Aside from Squeeze's aim to celebrate each individual who walks through its doors, Driscoll knew from the outset she wanted to take the mission one step further. "I just believe that we're all the best version of ourselves — and more motivated — when we are a part of something bigger than ourselves," she says.
Driscoll started thinking about the benefits massages offer — building confidence and empowering individuals to prioritize self-care — and began researching philanthropies that offer a similar experience. She stumbled upon Canine Companions, which provides individuals with service dogs free of charge. It was exactly what Driscoll was looking for.
At the time, Squeeze didn't even have a website, so Driscoll took a chance and cold-called the philanthropy. When a woman answered, she took a leap of faith: "By any chance have you heard of…Drybar?"
"I thought, 'Let me just start with that because that will at least give me a little bit of credibility and hopefully you won't hang up on me'," she says.
Driscoll was explaining Squeeze's mission and her desire to partner with the organization when the woman interrupted her and said, "You're not going to believe this."
"She told me, 'One of the commands that the dogs are taught to do when people are having physical episodes or anxiety [is to] climb on top of them and give them a little squeeze'," Driscoll recalls. "I always get chills when I tell the story. It was just instant. It was so clearly meant to be."
For every membership sold, Squeeze is helping to provide a day of canine support to a person with a disability.
"I think if it were easy, everyone would be doing it."
Everything was aligning. Two years after the team got to work on the concept, Squeeze opened its first location in the Studio City neighborhood of Los Angeles in 2019, and it awarded its first three-unit franchisee deal in Denver only eight months after it was opened. Then, the pandemic hit. Like most service businesses, it was forced to close down. The Denver deal was put on hold.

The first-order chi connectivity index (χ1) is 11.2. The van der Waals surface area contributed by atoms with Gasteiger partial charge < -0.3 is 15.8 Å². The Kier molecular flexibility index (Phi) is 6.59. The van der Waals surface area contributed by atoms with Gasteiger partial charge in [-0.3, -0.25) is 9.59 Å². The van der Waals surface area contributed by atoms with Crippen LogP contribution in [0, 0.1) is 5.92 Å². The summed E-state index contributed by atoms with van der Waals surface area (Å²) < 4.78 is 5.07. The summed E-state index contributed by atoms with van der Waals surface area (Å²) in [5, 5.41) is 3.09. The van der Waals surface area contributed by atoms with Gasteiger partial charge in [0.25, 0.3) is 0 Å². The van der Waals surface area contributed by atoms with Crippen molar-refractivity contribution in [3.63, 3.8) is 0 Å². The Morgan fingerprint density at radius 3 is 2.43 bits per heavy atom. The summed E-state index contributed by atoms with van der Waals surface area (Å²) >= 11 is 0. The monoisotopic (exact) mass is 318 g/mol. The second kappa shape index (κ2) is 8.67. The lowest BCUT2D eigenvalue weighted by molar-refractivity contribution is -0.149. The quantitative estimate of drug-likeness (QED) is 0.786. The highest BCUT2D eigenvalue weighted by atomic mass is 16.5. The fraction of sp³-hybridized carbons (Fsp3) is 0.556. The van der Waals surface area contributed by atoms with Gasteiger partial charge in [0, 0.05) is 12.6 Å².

Although navigating the uncertainty of the pandemic and the business was difficult, the hardest part actually came after the dust settled. "Rebuilding momentum is probably one of the hardest things, almost harder than starting something from scratch," Driscoll says.
Brittany Driscoll | Courtesy of Squeeze
Getting back in the motions of expanding the brand after a year-long pause wasn't easy, but Driscoll says what kept them going was the reason they started in the first place, and the "why," she argues, must be bigger than the "how."
"It's not easy," she says."I think if it were easy, everyone would be doing it."
Squeeze now has 50 locations set to open across the country, with plans to scale to 300-500 units across the country in the next several years.
The unwavering dedication towards the overarching goal to extend good beyond Squeeze's four walls was what kept Driscoll and the team motivated during a time when the future of the brand remained uncertain.
"I don't believe the most successful people are the best-educated or experienced or well-connected," Driscoll says. "I think the most successful people are the ones who keep going and who don't give up and don't lose heart. And that's what we did."